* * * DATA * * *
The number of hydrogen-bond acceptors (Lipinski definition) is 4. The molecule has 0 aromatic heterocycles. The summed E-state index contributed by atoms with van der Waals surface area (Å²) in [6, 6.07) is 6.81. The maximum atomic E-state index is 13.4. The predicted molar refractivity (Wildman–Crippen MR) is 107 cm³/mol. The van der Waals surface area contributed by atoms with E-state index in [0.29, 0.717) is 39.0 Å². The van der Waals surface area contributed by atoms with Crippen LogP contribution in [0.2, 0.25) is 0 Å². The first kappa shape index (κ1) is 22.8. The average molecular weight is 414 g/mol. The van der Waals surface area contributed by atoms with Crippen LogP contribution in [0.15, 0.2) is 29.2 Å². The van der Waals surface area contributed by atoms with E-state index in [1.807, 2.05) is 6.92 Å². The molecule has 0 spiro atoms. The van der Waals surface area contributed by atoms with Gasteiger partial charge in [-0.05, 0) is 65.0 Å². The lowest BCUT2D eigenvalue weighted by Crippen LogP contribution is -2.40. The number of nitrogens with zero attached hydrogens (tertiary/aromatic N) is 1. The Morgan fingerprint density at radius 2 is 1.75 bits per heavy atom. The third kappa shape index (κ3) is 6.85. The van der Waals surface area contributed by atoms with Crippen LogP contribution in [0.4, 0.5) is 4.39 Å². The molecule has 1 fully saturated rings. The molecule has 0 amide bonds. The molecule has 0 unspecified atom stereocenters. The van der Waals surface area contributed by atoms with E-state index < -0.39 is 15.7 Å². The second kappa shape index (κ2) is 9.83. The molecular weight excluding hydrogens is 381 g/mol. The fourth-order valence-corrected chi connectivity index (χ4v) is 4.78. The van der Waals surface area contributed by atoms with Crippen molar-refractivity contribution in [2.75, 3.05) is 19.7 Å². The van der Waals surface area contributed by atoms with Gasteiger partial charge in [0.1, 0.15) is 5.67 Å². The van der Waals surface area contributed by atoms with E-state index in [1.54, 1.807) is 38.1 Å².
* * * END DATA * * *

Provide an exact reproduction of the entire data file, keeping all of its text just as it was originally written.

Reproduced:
The number of hydrogen-bond acceptors (Lipinski definition) is 4. The molecule has 0 aromatic heterocycles. The summed E-state index contributed by atoms with van der Waals surface area (Å²) in [6, 6.07) is 6.81. The maximum atomic E-state index is 13.4. The predicted molar refractivity (Wildman–Crippen MR) is 107 cm³/mol. The van der Waals surface area contributed by atoms with E-state index in [0.29, 0.717) is 39.0 Å². The van der Waals surface area contributed by atoms with Crippen LogP contribution in [0.2, 0.25) is 0 Å². The first kappa shape index (κ1) is 22.8. The average molecular weight is 414 g/mol. The van der Waals surface area contributed by atoms with Crippen LogP contribution in [0.15, 0.2) is 29.2 Å². The van der Waals surface area contributed by atoms with E-state index in [1.807, 2.05) is 6.92 Å². The molecule has 0 spiro atoms. The van der Waals surface area contributed by atoms with Gasteiger partial charge in [-0.05, 0) is 65.0 Å². The lowest BCUT2D eigenvalue weighted by Crippen LogP contribution is -2.40. The number of nitrogens with zero attached hydrogens (tertiary/aromatic N) is 1. The Morgan fingerprint density at radius 2 is 1.75 bits per heavy atom. The third kappa shape index (κ3) is 6.85. The van der Waals surface area contributed by atoms with Crippen LogP contribution in [0.4, 0.5) is 4.39 Å². The molecule has 1 fully saturated rings. The molecule has 0 amide bonds. The molecule has 0 unspecified atom stereocenters. The van der Waals surface area contributed by atoms with E-state index < -0.39 is 15.7 Å². The second kappa shape index (κ2) is 9.83. The molecular weight excluding hydrogens is 381 g/mol. The fourth-order valence-corrected chi connectivity index (χ4v) is 4.78. The van der Waals surface area contributed by atoms with Crippen molar-refractivity contribution in [2.75, 3.05) is 19.7 Å². The van der Waals surface area contributed by atoms with Gasteiger partial charge in [0.1, 0.15) is 5.67 Å². The van der Waals surface area contributed by atoms with E-state index in [1.54, 1.807) is 38.1 Å².